IRS Lawyers Ready for Busy Week Ahead
Stephen F. Hayes
July 3, 2014 2:04 PM
IRS lawyers ought to enjoy themselves this holiday weekend because, as the Washington Examiner's Mark Tapscott reports, "they'll be busier than normal next week." IRS counsel will make two separate appearances next week in court to explain and defend the agency's handling of Lois Lerner's now-missing emails.
The Obama administration has managed to keep the IRS story just below full-blown-scandal level for months now. The Washington-based establishment media, long friendly to Barack Obama and his White House, have been willing to accept at face value the increasingly implausible nothing-to-see-here claims of top IRS and Obama administration officials. Many reporters are eager to believe Democrats' claims that the scandal is yet another example of right wing hysteria. When Republicans make wild public accusations without evidence to support them, as we've seen in abundance in recent weeks, they make it easier for lazy reporters to move the IRS story from their "potential scandal" box to their "Washington dysfunction" pile.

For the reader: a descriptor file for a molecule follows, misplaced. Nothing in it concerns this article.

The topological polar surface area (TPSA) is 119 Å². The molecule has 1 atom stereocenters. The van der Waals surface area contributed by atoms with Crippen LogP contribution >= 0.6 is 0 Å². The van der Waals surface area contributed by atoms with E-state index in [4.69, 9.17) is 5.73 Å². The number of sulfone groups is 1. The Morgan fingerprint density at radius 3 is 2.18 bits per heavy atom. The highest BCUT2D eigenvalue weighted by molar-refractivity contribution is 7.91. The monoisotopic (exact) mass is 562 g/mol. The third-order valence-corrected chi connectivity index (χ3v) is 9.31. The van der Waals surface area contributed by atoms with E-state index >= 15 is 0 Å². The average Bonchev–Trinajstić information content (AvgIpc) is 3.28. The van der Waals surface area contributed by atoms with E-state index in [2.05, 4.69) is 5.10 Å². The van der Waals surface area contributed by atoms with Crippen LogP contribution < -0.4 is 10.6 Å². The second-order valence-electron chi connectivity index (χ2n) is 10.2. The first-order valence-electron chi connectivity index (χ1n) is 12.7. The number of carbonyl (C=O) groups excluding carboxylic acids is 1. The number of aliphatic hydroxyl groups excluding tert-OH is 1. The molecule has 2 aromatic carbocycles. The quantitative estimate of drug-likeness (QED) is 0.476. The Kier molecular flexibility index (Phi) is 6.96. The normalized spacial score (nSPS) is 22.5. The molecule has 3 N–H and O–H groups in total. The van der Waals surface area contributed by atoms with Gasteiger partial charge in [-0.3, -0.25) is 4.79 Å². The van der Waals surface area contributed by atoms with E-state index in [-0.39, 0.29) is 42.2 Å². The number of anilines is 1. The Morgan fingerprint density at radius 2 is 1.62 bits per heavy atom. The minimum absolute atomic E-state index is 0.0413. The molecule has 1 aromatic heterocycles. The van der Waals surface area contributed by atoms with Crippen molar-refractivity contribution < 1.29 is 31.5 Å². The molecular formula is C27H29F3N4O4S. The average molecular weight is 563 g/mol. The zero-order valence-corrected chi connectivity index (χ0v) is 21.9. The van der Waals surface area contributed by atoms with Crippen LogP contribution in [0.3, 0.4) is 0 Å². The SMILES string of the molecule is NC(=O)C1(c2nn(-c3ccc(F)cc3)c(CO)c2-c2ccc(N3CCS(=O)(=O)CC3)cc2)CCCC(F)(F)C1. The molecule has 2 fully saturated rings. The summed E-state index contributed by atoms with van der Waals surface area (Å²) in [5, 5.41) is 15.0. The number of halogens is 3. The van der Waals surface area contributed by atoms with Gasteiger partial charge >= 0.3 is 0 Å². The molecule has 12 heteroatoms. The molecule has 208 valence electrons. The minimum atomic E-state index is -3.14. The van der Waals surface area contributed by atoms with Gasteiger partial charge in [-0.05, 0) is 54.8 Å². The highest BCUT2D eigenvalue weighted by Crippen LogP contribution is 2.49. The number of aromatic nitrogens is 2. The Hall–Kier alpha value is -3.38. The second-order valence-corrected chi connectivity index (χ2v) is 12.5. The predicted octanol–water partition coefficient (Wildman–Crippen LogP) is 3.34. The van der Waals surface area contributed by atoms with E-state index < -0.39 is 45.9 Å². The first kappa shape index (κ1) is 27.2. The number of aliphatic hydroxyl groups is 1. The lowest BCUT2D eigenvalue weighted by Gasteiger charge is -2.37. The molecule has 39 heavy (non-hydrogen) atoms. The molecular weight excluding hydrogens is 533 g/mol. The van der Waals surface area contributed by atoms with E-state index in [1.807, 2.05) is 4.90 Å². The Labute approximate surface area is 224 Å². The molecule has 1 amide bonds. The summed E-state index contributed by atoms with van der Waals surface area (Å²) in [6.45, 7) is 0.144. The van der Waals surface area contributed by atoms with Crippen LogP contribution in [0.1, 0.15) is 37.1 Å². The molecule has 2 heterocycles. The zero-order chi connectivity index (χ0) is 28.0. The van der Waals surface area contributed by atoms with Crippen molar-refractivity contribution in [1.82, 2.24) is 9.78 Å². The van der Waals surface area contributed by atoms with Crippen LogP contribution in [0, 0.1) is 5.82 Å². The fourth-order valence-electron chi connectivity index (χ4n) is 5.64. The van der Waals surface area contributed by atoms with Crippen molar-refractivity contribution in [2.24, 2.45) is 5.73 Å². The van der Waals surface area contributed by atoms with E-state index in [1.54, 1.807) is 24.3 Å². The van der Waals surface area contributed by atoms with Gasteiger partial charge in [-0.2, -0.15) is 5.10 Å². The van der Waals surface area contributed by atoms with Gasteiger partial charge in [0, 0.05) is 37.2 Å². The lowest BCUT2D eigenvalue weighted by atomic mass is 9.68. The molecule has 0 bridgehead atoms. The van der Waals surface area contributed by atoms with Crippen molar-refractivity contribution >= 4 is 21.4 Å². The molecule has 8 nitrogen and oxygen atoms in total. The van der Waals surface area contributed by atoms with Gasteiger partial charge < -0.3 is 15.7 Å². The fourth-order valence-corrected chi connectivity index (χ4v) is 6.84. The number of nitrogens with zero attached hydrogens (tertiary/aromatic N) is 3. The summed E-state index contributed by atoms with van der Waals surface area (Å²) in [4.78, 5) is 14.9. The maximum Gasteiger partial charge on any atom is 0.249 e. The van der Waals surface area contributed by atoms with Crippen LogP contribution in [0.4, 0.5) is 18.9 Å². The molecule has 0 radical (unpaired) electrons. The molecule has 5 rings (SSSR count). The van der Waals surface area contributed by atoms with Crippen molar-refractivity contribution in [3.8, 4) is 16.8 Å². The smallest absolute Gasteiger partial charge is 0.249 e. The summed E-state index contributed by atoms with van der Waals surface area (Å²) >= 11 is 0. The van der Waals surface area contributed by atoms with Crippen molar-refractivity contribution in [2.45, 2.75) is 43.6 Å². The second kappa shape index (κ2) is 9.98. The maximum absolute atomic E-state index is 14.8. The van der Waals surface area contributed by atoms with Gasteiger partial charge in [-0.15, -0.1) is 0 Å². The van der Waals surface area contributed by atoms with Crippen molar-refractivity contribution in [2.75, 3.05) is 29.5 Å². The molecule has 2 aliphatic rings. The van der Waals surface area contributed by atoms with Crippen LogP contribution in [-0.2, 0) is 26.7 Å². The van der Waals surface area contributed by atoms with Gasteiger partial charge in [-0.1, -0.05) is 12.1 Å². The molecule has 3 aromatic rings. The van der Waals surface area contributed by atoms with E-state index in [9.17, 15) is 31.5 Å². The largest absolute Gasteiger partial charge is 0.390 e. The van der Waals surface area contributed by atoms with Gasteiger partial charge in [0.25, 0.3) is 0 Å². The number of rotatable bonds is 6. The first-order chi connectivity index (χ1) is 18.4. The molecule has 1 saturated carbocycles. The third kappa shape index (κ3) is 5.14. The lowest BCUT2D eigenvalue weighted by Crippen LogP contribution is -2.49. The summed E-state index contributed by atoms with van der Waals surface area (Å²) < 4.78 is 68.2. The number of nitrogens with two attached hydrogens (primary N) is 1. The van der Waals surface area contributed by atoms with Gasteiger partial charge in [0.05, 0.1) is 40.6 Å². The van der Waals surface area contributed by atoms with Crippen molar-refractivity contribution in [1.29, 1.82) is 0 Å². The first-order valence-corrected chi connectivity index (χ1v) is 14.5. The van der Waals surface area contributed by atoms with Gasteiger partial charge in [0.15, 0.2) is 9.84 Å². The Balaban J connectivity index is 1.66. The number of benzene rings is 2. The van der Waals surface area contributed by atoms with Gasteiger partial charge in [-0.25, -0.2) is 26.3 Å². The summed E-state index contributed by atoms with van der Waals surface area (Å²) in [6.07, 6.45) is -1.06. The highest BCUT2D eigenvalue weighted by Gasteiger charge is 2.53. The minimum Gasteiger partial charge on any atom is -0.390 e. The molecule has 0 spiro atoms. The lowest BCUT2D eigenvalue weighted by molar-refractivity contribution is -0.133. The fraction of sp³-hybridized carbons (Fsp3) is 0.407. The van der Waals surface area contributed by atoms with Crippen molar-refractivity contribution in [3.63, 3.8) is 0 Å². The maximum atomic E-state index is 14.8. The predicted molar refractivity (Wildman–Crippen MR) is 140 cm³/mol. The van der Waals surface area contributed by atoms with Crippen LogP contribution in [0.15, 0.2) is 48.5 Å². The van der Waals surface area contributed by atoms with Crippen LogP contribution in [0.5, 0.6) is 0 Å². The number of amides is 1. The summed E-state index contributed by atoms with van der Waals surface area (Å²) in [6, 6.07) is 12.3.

The possible shift from Congress to the courts may complicate that framework.
On July 10, IRS lawyers will appear in federal district court to explain why they never reported the emails missing in the context of a lawsuit brought by Judicial Watch. And the following day, the IRS legal team is expected to try to block outside access to the evidence that Lois Lerner's computer crashed—if such evidence exists.
Tapscott reports the IRS lawyers "will have to explain to U.S. District Court Judge Reggie Walton why the IRS shouldn't be required to let an outside expert evaluate whether emails on the computer hard drives of former IRS official Lois Lerner and six colleagues really are lost forever, as the agency recently told Congress.
“Responding to a motion filed Monday by True the Vote, a Houston-based conservative nonprofit at the center of IRS targeting during the 2010 and 2012 campaigns, Walton issued an order Tuesday to hear arguments next week."
The IRS and its leaders have thus far avoided serious legal scrutiny. The Department of Justice "investigation"—led by a high-dollar Obama donor, overseen by an attorney general who may be the most loyal of the Obama loyalists, who reports to a president who has already declared that there was not even a "smidgen" of corruption—has predictably yielded little.
With others now reviewing the evidence, that could change.